The key line which stood out, for me, is that the Department of Energy and Climate Change is putting in more investment than the rest of the government put together. There has been a trebling of renewables powering the electricity grid.

The balance between state and market

The key point Ed made was that there is a need for a finely balanced approach. The binary, one/zero, black/white debate between government intervention and total non-intervention is pointless. There are three main areas, and each demands markedly different approaches: 1) Decarbonisation 2) Energy security and 3) Energy prices. The questions we should be asking are: Which type of intervention is suitable in each situation? Where and when? Is fostering competition the right approach? Or creating new markets? Or actual regulation, for example: emissions performance standards for coal power stations?

The bottom line, Ed said, is that the government must intervene to achieve our energy and climate goals.

The sun shone today. An obvious day to be shut away listening about policy #slfconf

slfconfI had a great day at my first Social Liberal Forum conference today.

On my way, I was drenched by torrential rain in Queens road, Newbury, and then coming back I was rained on in the same road. In between that, it was dry and sunny. It was the sort of day that takes some thought as to what to wear and carry on a journey, and no amount of planning prepares for all eventualities.

The conference was in London EC2 at the Amnesty International HQ. This is a most impressive building which made a superb conference venue.

It was great to see many old friends and enjoy a positive Smörgåsbord of policy discussion and an impressive list of guest speakers.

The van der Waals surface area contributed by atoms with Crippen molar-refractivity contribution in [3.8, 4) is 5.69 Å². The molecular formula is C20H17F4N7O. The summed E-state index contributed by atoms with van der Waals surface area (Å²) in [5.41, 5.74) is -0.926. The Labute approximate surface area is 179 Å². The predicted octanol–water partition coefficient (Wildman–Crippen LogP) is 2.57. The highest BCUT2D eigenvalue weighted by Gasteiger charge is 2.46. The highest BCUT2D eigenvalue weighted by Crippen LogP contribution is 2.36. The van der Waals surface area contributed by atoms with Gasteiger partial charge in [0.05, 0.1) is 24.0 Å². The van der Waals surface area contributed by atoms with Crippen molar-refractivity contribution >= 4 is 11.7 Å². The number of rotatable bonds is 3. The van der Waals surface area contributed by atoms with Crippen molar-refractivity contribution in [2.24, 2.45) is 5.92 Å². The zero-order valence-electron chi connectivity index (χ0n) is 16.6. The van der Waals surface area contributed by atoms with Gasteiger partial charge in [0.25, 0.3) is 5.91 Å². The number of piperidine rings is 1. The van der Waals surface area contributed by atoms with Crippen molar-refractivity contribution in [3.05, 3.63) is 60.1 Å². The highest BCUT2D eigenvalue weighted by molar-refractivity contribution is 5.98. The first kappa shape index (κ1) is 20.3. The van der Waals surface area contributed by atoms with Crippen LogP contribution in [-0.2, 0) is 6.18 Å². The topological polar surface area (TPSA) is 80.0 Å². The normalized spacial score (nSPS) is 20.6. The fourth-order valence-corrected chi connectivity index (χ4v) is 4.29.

I back Jack

imageI am backing Linda Jack for Liberal Democrat party President. I have known Linda for years, mainly through the Liberal Democrat blogosphere.

Linda has an exceptionally conscience-based sense of Liberalism. She has a wealth of experience working for the disadvantaged, of campaigning and of work in employment and the armed forces. From this, she articulates a passionate and fearless set of liberal views.

After the jiggery-pokery of coalition, we need Linda as President to reset our political compass on a true Liberal Democrat course.

Apparently I have an unusually large file size

“Best method for audio library HDD migration = rsync” #OSX #opinions / SML.20130130.IP3Apologies for a slight temporary glitchette on this site earlier this evening. Fortunately, as usual, GoDaddy, this time through their man Pete, were able to sort out the problem promptly, with great skill, politeness and humour. Our Pete showed me how to do a bit of a self-help relief jobbie on my “overhead table” file in future, to prevent the problem recurring.